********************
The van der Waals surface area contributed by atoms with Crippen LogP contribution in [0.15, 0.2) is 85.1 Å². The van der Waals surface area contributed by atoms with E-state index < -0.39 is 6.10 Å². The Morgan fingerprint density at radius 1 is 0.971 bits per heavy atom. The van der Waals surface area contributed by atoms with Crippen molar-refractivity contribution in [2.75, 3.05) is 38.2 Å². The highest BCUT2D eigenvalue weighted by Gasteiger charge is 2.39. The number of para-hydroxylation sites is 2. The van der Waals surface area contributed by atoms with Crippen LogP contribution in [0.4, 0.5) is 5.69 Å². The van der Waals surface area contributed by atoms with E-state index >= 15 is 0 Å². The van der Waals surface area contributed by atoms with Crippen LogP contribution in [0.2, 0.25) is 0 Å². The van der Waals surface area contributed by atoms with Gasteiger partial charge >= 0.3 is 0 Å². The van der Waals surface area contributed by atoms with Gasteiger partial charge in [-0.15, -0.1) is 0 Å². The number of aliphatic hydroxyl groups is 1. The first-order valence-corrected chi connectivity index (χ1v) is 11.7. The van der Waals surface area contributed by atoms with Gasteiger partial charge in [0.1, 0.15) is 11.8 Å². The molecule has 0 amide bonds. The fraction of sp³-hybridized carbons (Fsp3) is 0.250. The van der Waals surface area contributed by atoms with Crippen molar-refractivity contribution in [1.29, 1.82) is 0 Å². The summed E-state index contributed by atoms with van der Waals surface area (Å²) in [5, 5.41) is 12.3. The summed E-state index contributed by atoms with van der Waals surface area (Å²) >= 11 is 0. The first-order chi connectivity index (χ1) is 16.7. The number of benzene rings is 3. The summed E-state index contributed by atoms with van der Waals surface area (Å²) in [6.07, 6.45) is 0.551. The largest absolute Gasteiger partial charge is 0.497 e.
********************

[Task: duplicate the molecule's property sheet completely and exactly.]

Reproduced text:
The van der Waals surface area contributed by atoms with Crippen LogP contribution in [0.15, 0.2) is 85.1 Å². The van der Waals surface area contributed by atoms with E-state index < -0.39 is 6.10 Å². The Morgan fingerprint density at radius 1 is 0.971 bits per heavy atom. The van der Waals surface area contributed by atoms with Crippen molar-refractivity contribution in [2.75, 3.05) is 38.2 Å². The highest BCUT2D eigenvalue weighted by Gasteiger charge is 2.39. The number of para-hydroxylation sites is 2. The van der Waals surface area contributed by atoms with Crippen LogP contribution in [0.4, 0.5) is 5.69 Å². The van der Waals surface area contributed by atoms with E-state index >= 15 is 0 Å². The van der Waals surface area contributed by atoms with Crippen LogP contribution in [0.2, 0.25) is 0 Å². The van der Waals surface area contributed by atoms with Gasteiger partial charge >= 0.3 is 0 Å². The van der Waals surface area contributed by atoms with Gasteiger partial charge in [-0.15, -0.1) is 0 Å². The number of aliphatic hydroxyl groups is 1. The first-order valence-corrected chi connectivity index (χ1v) is 11.7. The van der Waals surface area contributed by atoms with Gasteiger partial charge in [0.1, 0.15) is 11.8 Å². The molecule has 0 amide bonds. The fraction of sp³-hybridized carbons (Fsp3) is 0.250. The van der Waals surface area contributed by atoms with Crippen molar-refractivity contribution in [1.29, 1.82) is 0 Å². The summed E-state index contributed by atoms with van der Waals surface area (Å²) in [5, 5.41) is 12.3. The summed E-state index contributed by atoms with van der Waals surface area (Å²) >= 11 is 0. The first-order chi connectivity index (χ1) is 16.7. The number of benzene rings is 3. The summed E-state index contributed by atoms with van der Waals surface area (Å²) in [6.07, 6.45) is 0.551. The largest absolute Gasteiger partial charge is 0.497 e.